You clearly can hire an attorney to assist you with the trust administration. Just make sure you hire someone with extensive experience in trust administration. We specialize in this area and have clients all over the state and country. The trustee's responsibility is to collect, marshal,...Read more »
My mom died recently - intestate. There were 4 children (all still living). Dad died a few years ago. There are a couple of accounts in her name only that the companies are asking for personal representative papers. I am one of the children, and I went and filed PC558, PC557, PC565, PC564, and... Read more »
Yes, you need to file a proof of service that everyone was served with your filing requesting the court appoint you as personal representative. If no one objects to you intent to be appointed the court should then issue your letters of authority.
No. only her estate is liable for her debts. Since no probate is necessary the debts do not get paid. Write a letter to the creditors stating she passed away, owning no assets whatsoever and no estate is necessary, also enclose a copy of her death certificate.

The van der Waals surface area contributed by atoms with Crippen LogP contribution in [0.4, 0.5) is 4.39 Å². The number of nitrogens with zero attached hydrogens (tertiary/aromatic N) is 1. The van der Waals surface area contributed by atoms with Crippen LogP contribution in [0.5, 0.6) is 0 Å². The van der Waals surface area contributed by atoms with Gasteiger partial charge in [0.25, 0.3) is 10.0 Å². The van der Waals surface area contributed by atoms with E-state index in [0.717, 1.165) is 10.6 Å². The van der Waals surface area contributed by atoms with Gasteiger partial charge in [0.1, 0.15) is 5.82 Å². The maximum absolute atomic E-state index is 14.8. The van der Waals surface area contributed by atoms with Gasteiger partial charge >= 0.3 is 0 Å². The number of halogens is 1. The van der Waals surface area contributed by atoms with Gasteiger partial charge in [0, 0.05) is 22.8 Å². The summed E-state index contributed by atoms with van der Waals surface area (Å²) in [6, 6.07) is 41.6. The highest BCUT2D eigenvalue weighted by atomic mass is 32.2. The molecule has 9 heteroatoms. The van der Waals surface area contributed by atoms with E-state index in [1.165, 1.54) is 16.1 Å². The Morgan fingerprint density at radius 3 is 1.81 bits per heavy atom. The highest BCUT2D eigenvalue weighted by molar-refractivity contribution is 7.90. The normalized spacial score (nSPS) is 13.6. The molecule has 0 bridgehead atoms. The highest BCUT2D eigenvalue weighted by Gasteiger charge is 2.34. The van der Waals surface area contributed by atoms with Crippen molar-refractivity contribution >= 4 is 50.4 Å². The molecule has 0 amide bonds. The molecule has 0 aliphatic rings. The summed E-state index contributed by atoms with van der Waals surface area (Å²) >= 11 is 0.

We learned recently that my father-in-law who has dementia was advised by his attorney to place his assets, particularly his vacation home into a irrevocable trust a few years back. He stated to all of his children and grandchildren that this had been done and they wouldn't ever... Read more »
Unfortunately a home or cottage in a living trust becomes a countable asset. I am not clear on whether you have already applied for Medicaid and have been denied or asking what can be done. If you applied it sounds like an appeal would be without merit and a waste of time. The proper course is to...Read more »
Depends, was the memory care facility negligent. You clearly need to consult a lawyer to determine if you have a case. Clearly it was wrong not to inform you of the fall. The question is where they negligent which caused or contributed to the fall and/or was did the delay cause more damage to...Read more »
Unless you signed personally for her debt, you are not responsible. Only her probate estate or living trust is responsible to her creditors.
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